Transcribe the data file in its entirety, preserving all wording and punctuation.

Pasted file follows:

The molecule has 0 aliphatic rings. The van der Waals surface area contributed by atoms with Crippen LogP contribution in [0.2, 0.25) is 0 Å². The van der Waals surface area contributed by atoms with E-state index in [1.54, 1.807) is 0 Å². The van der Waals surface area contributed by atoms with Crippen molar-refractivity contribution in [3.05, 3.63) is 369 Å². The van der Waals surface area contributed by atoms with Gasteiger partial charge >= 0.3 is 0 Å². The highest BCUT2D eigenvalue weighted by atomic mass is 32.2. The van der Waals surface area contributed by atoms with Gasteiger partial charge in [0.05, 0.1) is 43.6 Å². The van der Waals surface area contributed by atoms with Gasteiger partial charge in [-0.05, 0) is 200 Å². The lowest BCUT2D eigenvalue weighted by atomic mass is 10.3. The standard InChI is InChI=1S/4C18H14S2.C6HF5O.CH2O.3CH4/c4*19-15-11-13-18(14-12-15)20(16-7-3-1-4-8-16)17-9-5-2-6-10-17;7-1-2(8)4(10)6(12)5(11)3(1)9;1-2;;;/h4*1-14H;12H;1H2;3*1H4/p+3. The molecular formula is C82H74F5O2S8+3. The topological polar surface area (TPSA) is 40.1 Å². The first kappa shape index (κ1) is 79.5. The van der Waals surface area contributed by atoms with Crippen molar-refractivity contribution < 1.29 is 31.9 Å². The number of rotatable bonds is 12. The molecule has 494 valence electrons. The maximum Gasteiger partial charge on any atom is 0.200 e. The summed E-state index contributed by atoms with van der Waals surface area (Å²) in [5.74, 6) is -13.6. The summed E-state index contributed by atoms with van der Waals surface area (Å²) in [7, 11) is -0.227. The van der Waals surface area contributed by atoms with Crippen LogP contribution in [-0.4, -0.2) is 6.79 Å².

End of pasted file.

The molecule has 0 aliphatic rings. The van der Waals surface area contributed by atoms with Crippen LogP contribution in [0.2, 0.25) is 0 Å². The van der Waals surface area contributed by atoms with E-state index in [1.54, 1.807) is 0 Å². The van der Waals surface area contributed by atoms with Crippen molar-refractivity contribution in [3.05, 3.63) is 369 Å². The van der Waals surface area contributed by atoms with Gasteiger partial charge >= 0.3 is 0 Å². The highest BCUT2D eigenvalue weighted by atomic mass is 32.2. The van der Waals surface area contributed by atoms with Gasteiger partial charge in [0.05, 0.1) is 43.6 Å². The van der Waals surface area contributed by atoms with Gasteiger partial charge in [-0.05, 0) is 200 Å². The lowest BCUT2D eigenvalue weighted by atomic mass is 10.3. The standard InChI is InChI=1S/4C18H14S2.C6HF5O.CH2O.3CH4/c4*19-15-11-13-18(14-12-15)20(16-7-3-1-4-8-16)17-9-5-2-6-10-17;7-1-2(8)4(10)6(12)5(11)3(1)9;1-2;;;/h4*1-14H;12H;1H2;3*1H4/p+3. The molecular formula is C82H74F5O2S8+3. The topological polar surface area (TPSA) is 40.1 Å². The first kappa shape index (κ1) is 79.5. The van der Waals surface area contributed by atoms with Crippen molar-refractivity contribution < 1.29 is 31.9 Å². The number of rotatable bonds is 12. The molecule has 494 valence electrons. The maximum Gasteiger partial charge on any atom is 0.200 e. The summed E-state index contributed by atoms with van der Waals surface area (Å²) in [5.74, 6) is -13.6. The summed E-state index contributed by atoms with van der Waals surface area (Å²) in [7, 11) is -0.227. The van der Waals surface area contributed by atoms with Crippen LogP contribution in [-0.4, -0.2) is 6.79 Å².